Ignatzya looked about her as she walked, trying to keep her pace measured and dignified. Quite aside from the noise – the hall was overwhelming. Colossal pistons paced inexorably up and down, brightly-turned-out serfitores and overseers scuttled about, delivering, repairing or retrieving armaplas elements and piping, and great banners – many tens of yards long – moved reverently in the heat that arose from the minor forges. As the great piston nearest her reached its nadir, a slam of air pressure made her torso shake even as her group was swallowed up in the mist it released.

The cloud flashed with the oranges and reds and neon greens of the industrious hall, and Ignatzya breathed in the acrid-sweet flavour of burnt zinc and oil.

+++

It carried her back to the Arvus that had carried her – years before – from the orbital to the Field of Portonus, where she would be harnessed and trained. As the door had opened, her blood was up. She was half-turned, in a crouch that was part wariness, part readiness to fight. As the air equalised between the shuttle and the new planet, she had been enveloped in a similar swathe of mist, similarly lit from without by mysterious coloured flashes.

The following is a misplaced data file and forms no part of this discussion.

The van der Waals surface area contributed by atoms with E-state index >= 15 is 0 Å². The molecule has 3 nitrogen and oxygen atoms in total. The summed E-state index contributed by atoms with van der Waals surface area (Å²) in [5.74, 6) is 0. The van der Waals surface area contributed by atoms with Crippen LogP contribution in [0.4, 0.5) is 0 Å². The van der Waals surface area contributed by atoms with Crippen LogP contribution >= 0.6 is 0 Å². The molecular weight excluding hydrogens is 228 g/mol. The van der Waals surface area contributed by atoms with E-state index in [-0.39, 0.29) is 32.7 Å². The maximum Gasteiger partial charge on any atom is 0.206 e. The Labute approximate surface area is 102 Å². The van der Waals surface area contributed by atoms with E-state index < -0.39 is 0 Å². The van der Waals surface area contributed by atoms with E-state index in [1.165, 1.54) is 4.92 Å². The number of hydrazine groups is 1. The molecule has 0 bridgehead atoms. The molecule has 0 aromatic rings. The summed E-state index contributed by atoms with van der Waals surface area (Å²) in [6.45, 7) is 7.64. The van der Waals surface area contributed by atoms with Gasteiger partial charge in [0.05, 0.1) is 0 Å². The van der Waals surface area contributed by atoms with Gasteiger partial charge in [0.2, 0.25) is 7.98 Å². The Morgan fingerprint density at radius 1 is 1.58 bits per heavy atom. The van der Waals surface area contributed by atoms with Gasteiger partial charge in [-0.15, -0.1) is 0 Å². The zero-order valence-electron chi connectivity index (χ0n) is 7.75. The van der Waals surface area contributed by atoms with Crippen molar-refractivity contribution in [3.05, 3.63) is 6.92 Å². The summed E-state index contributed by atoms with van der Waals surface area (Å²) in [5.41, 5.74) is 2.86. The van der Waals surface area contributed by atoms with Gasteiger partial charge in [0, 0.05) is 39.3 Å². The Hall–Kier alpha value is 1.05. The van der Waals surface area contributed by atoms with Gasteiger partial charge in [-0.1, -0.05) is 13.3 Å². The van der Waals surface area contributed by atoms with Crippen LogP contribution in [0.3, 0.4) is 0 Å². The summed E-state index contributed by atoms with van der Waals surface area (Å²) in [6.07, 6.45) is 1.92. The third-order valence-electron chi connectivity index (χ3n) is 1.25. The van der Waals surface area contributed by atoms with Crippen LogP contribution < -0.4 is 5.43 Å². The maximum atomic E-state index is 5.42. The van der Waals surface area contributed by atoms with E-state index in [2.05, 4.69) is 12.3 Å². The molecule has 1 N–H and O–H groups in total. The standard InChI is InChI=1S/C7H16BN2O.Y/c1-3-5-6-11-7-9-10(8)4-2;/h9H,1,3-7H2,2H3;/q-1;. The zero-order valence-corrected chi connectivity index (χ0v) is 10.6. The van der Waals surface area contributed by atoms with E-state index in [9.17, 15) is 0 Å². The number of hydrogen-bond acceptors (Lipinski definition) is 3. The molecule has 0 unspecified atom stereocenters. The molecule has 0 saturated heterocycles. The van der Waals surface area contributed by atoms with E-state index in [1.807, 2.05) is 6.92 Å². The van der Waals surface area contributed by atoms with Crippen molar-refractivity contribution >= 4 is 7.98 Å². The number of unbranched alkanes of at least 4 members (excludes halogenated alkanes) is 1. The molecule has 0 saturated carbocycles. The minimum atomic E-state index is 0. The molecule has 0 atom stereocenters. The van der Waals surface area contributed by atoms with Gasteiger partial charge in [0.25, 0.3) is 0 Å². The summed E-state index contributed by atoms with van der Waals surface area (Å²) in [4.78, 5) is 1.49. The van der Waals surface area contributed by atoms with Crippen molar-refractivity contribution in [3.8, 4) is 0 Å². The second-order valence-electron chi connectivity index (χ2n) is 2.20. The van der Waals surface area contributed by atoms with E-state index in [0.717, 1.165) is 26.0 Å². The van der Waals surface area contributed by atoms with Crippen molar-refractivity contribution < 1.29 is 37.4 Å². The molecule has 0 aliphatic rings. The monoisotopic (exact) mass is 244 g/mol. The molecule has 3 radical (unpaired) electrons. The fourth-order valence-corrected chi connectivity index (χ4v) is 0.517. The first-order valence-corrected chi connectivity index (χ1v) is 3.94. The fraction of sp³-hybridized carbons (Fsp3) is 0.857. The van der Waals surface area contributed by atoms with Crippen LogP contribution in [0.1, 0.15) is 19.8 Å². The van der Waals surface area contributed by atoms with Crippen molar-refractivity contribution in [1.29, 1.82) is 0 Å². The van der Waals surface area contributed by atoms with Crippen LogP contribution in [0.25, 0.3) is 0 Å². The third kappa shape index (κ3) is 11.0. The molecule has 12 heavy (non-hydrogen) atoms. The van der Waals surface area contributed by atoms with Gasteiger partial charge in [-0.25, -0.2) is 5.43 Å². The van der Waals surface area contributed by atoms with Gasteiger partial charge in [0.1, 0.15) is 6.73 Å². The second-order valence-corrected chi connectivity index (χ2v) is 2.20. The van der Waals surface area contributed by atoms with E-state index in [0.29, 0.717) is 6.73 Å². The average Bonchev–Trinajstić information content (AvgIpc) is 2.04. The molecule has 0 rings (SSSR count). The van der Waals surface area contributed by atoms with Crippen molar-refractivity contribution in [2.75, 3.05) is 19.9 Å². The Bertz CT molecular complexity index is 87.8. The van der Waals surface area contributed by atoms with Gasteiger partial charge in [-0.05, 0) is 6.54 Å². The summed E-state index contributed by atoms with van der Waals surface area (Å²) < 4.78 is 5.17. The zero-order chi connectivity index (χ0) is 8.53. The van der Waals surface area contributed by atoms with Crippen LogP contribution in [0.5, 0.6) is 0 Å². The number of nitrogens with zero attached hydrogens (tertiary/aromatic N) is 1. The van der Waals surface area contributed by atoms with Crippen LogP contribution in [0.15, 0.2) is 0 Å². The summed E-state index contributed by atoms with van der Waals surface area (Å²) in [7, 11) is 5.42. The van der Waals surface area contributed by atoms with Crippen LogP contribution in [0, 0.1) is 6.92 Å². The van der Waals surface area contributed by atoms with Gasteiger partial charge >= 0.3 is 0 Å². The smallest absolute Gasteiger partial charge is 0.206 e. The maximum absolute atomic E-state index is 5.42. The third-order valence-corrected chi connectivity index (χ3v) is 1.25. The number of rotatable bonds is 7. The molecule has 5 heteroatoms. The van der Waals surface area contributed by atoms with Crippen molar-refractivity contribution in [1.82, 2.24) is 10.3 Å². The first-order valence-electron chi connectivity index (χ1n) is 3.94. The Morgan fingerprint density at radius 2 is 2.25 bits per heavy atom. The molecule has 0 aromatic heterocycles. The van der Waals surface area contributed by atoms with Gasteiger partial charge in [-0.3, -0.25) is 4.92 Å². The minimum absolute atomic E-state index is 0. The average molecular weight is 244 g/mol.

As that cloud had cleared she had taken her first breath of the air of Slav Nasr. Titan-forge. Not the world of her birth; but then, the qualifications to become a Godrider necessitated a net thrown wide: system-wide.

+++

As they marched out of the cloud, she saw a rank of perhaps two dozen Princeps and Moderati a hundred yards or so in front of her group. The senior crew's backs were to the advancing helots, and they were swathed in their own cloud – this bleeding from the great censers swaying from the augment-Magi. The figures were ranged in front of a God-machine's head, which was underlit by stablights, suspended on colossal chains above the altar. 

Ignatzya's chest tightened and her pulse began to race as Princeps Berossus turned to watch her and the others close. She clenched her teeth to dismiss any nervousness, her hands closing into fists.